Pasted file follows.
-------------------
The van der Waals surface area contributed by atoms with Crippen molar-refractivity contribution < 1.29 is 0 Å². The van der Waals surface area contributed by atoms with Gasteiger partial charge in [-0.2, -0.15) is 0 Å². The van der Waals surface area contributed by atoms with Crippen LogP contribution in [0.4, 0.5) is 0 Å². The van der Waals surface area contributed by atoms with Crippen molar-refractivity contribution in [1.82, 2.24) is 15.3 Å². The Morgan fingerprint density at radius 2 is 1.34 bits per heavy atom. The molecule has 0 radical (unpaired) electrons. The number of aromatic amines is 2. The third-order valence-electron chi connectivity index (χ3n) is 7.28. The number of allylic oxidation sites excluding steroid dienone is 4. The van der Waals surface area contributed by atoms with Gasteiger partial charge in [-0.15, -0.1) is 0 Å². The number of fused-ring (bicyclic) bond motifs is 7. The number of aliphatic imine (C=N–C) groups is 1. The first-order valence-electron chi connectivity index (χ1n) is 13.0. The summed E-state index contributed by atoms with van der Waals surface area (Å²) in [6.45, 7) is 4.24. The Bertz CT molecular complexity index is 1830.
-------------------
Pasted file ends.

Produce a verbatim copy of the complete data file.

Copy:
The van der Waals surface area contributed by atoms with Crippen molar-refractivity contribution < 1.29 is 0 Å². The van der Waals surface area contributed by atoms with Gasteiger partial charge in [-0.2, -0.15) is 0 Å². The van der Waals surface area contributed by atoms with Crippen LogP contribution in [0.4, 0.5) is 0 Å². The van der Waals surface area contributed by atoms with Crippen molar-refractivity contribution in [1.82, 2.24) is 15.3 Å². The Morgan fingerprint density at radius 2 is 1.34 bits per heavy atom. The molecule has 0 radical (unpaired) electrons. The number of aromatic amines is 2. The third-order valence-electron chi connectivity index (χ3n) is 7.28. The number of allylic oxidation sites excluding steroid dienone is 4. The van der Waals surface area contributed by atoms with Gasteiger partial charge in [-0.15, -0.1) is 0 Å². The number of fused-ring (bicyclic) bond motifs is 7. The number of aliphatic imine (C=N–C) groups is 1. The first-order valence-electron chi connectivity index (χ1n) is 13.0. The summed E-state index contributed by atoms with van der Waals surface area (Å²) in [6.45, 7) is 4.24. The Bertz CT molecular complexity index is 1830.